Estate planning is a process which starts with working with an attorney to develop the necessary documents. These documents, however, are just the start of the process. They are very formal and define the duties of various people without providing
any guidance on how you want them to complete their duties, or the location of the information they need. As a result, even a well drafted plan can fail. Once your legal documents are signed, you need to continue your planning by providing
instructions, detailing of your personal concerns and preferences and organizing your information.
Estate planning is largely about control. Control over how you are cared for if incapacitated. Control over how your assets are managed and distributed after your death. Even a well-crafted (and formal) set of estate planning documents will
not provide you with the control you seek. The way to achieve that control is to prepare, review, update and discuss written guidelines for your power of attorney, successor trustee and/or executor to follow in carrying out their responsibilities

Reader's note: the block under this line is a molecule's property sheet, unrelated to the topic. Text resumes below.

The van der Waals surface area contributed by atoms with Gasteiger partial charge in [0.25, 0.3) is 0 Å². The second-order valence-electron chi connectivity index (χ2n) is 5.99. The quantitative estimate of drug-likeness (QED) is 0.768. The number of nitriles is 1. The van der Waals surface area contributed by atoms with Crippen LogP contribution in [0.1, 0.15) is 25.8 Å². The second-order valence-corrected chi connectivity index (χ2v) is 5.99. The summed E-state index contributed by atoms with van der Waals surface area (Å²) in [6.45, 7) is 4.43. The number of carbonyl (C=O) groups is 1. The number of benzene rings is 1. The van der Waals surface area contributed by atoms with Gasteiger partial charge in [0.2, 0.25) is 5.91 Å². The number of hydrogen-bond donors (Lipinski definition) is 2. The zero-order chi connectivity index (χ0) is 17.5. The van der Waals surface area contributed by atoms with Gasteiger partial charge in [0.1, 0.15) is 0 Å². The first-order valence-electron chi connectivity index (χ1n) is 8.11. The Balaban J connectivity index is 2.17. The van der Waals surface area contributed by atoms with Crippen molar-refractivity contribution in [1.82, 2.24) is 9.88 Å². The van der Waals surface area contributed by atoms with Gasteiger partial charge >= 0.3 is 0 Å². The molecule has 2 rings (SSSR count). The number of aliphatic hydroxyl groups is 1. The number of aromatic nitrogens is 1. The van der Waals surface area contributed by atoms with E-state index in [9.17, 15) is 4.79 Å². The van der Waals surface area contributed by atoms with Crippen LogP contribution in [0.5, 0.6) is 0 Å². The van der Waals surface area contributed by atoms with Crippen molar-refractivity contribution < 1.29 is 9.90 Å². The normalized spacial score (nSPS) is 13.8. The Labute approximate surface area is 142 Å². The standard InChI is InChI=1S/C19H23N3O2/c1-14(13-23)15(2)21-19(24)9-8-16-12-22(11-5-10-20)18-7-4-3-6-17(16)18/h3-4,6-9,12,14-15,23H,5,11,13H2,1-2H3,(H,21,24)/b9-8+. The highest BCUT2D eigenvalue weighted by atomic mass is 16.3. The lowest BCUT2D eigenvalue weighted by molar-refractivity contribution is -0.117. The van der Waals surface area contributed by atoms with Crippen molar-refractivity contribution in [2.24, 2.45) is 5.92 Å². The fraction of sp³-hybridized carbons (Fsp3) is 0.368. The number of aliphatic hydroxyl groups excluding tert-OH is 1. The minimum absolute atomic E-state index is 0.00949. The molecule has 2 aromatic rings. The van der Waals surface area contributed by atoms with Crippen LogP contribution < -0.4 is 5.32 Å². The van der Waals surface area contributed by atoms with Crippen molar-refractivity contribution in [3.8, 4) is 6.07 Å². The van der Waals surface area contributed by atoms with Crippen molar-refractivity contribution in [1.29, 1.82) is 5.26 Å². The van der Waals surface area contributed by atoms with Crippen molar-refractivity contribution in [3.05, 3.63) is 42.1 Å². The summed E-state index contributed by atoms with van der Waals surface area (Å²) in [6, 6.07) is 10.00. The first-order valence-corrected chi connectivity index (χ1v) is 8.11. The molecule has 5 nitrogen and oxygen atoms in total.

and organize the underlying documents and information.
Executors spend a lot of time looking for information and pieces of paper. A set of written guidelines can save valuable time by acting as a roadmap to your files. These guidelines can be placed in a 3-ring binder, file folder or notebook.
Guidelines should be reviewed and updated (as needed) at least once per year and discussed with the individuals who will be following your instructions. You may want to provide family members with a copy of your guidelines in addition
to telling the appropriate person where the “official” version is located.
Want to learn more about guidelines for successor trustees,
powers of attorney, and executor? Legacy Assurance Plan offers a FREE booklet that will help explain more about this important estate planning component.
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